Thursday, June 18, 2009
Where John Wayne Rode...Monument Valley
June 18, 2009
This morning I walked down the street to get coffee while Jes slept in and stumbled into a fantastic café. I booted up my little netbook and sipped from a cup of tasteful and aromatic coffee while sitting amidst a desert garden, listening to the miniature waterfall in a little Japanese pond that three big multicolored goldfish called home.
Our plan was to drive south on Hwy 191 to Blanding, and then cut west on 95 and then south on 261. We bucked a headwind all the way south to Blanding, which is located on a kind of mesa, right at 6,100 feet. We still wore jackets and gloves, but no rain gear needed, thank god.
When we turned onto 95, I knew it was a good choice, because we saw nobody on the road that swooped through the canyons like a hawk. The road required constant shifting, but that was just fine because it was so nice. Along the way, we stopped at some Anasazi ruins. Jes and I both commented how so very exciting it was to gaze upon a place that was bustling with activity 800 years ago.
We turned south and the first thing we saw was a sign that said, “Narrow gravel road 23 miles ahead.” I’m thinking, “Huh? WTF? Two years ago I had driven this same route the other direction, and I just didn’t seem to recall anything special. Oh, well.
But, 23 miles later it all came back to me…we would be driving right down the side of a mesa bluff into the area just north of Monument Valley. Two years ago I had driven toward this wall of red stone thinking, “Where’s the road up?” I think the pictures will show exactly what it was like.
This picture was taken looking over the back...this is the rock wall we had just driven down!
Once down, we stopped in Mexican Hat, shared a burger, and saddled up again, looking forward to Monument Valley, the site of filming for many John Wayne movies.
What is amazing about the buttes of Monument Valley is that the whole valley floor used to be the same height as the top of the monuments. Wind and water subsequently worn down and carried away all the softer rock, leaving the harder stone behind, standing in tall spires.
A traffic accident put us on a detour in Kayenta, a town in the Navajo Nation, and we were stop and go…mostly stop. At one point, when I let the clutch out, a hammer of wind hit us…so hard that it ACTUALLY PUSHED US BACKWARDS ON THE HARLEY. I swear to god we rolled backwards a few feet while I fought for balance. I didn’t want to gas it and go because I wasn’t sure if I could stay upright, so I just locked the front brake and braced my feet on the ground. Then, suddenly as it came, it was gone. I said to Jes, “Shit! That was as strong or stronger than the wind burst we hit yesterday.” (The day before, after the final gas stop while on the way to Moab, we had just gotten back on I-40 when we were hit by a gust of wind that felt solid as a fist.) Later, Jes told me, “Yeah, I was filming and saw the dust storm coming.” I’m like, What? Why the F didn’t you tell me!”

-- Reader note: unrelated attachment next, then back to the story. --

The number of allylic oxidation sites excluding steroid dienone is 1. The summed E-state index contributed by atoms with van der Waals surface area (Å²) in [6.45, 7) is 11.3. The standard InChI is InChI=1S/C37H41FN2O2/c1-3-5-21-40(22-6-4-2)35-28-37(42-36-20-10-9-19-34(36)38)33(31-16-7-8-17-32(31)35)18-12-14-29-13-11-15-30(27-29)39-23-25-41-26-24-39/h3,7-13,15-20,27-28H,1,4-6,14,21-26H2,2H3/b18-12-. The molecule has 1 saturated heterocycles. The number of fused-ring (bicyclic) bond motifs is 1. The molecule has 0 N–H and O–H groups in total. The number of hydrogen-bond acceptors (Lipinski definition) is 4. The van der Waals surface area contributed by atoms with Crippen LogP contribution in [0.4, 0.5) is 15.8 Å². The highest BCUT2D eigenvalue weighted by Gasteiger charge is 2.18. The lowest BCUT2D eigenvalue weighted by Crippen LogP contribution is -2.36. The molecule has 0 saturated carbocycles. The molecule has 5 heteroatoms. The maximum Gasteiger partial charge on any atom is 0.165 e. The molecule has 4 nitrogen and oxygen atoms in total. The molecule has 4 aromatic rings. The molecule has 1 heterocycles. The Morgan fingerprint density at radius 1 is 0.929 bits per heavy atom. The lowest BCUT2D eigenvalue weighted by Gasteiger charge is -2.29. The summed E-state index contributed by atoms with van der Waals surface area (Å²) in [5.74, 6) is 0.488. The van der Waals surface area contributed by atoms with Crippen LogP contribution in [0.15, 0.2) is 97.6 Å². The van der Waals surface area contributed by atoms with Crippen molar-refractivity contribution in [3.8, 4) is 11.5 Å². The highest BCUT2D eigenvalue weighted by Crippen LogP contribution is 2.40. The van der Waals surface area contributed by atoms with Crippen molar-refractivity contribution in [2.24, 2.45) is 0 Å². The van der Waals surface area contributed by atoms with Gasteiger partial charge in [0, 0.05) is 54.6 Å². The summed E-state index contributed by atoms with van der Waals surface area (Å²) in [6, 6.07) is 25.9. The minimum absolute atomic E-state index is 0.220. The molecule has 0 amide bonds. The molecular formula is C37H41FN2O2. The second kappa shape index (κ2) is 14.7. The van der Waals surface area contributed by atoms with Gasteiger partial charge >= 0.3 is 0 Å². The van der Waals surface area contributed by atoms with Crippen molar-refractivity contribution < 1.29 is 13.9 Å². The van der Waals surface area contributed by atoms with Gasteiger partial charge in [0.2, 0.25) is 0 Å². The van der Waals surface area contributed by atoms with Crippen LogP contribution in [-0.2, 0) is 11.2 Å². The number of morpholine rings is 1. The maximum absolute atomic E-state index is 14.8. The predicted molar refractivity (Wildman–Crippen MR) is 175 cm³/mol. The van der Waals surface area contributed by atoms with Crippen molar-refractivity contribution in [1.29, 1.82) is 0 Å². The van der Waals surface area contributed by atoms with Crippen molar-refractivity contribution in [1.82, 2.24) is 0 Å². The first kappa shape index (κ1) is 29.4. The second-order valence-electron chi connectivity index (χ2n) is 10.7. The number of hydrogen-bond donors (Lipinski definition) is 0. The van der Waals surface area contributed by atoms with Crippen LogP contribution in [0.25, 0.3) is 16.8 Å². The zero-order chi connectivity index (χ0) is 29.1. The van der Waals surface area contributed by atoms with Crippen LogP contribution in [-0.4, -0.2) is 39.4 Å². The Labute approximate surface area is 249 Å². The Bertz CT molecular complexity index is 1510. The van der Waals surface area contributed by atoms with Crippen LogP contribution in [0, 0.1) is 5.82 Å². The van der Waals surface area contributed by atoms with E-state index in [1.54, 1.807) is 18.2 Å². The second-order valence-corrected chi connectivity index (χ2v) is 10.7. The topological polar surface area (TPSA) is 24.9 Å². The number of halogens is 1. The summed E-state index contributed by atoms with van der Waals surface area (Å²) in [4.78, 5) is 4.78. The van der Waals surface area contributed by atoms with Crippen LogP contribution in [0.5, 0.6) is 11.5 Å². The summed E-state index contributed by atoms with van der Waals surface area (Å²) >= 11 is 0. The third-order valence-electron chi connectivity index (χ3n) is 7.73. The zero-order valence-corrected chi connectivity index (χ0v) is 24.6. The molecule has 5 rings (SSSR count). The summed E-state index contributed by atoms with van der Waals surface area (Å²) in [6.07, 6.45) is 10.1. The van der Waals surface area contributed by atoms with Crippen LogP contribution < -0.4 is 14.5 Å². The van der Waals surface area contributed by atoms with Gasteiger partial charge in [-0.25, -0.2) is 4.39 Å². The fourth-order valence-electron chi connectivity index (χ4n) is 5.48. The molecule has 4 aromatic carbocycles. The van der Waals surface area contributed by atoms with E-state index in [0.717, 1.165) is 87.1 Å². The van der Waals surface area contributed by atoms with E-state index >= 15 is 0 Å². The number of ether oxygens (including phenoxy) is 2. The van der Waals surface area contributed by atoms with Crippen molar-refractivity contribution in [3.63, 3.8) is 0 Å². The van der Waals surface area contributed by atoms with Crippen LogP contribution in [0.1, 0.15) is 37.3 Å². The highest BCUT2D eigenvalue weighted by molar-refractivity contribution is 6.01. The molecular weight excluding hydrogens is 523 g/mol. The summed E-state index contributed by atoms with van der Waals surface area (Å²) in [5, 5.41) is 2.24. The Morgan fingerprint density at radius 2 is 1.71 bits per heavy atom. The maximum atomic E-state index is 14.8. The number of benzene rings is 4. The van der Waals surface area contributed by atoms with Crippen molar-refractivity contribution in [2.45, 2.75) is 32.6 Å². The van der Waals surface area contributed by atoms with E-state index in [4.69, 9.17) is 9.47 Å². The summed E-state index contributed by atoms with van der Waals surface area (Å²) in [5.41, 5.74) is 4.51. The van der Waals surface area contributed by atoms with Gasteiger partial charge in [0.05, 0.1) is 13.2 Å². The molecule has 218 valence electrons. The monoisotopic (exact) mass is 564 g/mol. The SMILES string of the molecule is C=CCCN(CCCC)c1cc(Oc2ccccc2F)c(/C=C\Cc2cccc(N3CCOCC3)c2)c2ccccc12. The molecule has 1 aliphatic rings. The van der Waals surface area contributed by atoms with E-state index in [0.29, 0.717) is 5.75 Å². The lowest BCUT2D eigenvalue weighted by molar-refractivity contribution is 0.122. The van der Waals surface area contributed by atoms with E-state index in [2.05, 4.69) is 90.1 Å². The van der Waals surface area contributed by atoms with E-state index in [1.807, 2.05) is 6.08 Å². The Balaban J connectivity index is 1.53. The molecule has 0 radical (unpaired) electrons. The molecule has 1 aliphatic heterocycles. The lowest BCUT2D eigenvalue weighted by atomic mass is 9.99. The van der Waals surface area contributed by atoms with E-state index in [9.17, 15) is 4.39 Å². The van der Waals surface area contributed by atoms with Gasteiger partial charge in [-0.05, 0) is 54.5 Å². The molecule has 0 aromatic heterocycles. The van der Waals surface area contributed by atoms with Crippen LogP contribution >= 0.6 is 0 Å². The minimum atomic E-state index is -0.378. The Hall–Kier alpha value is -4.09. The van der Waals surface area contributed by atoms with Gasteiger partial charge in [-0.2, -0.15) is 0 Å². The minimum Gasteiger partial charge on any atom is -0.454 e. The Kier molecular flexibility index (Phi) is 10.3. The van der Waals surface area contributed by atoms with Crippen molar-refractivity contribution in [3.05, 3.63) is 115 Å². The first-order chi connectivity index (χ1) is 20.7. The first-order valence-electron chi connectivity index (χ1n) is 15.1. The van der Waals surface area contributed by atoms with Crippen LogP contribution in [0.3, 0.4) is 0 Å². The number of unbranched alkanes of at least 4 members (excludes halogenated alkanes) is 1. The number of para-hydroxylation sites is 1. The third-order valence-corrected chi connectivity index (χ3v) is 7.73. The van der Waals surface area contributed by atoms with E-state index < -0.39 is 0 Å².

Later, when we reviewed her video recording, it was clear what had happened: a very big dust devil had blown our way and passed over us. Fortunately, we were stopped when it hit, because a Harley is fine when moving right along, fine when stopped, but there is a moment of transition when beginning to roll when balance is a little iffy.
At Kayenta, after we checked in, a group of Harley riders pulled into the Holiday Inn. Turns out they were Italians who owned Harleys back in Italy and who had rented them in Las Vegas and were doing a tour. They even had Italian Harley leather jackets on! One of them said,"Everything is bigger here...even the Cokes." And, yes, ALL of them, men and women, young and middle-aged, were NOT carrying pounds and pounds of extra weight. Go figure.
As usual, supper, download pictures, discuss tomorrow…which, in this case, will our last day on the Harley.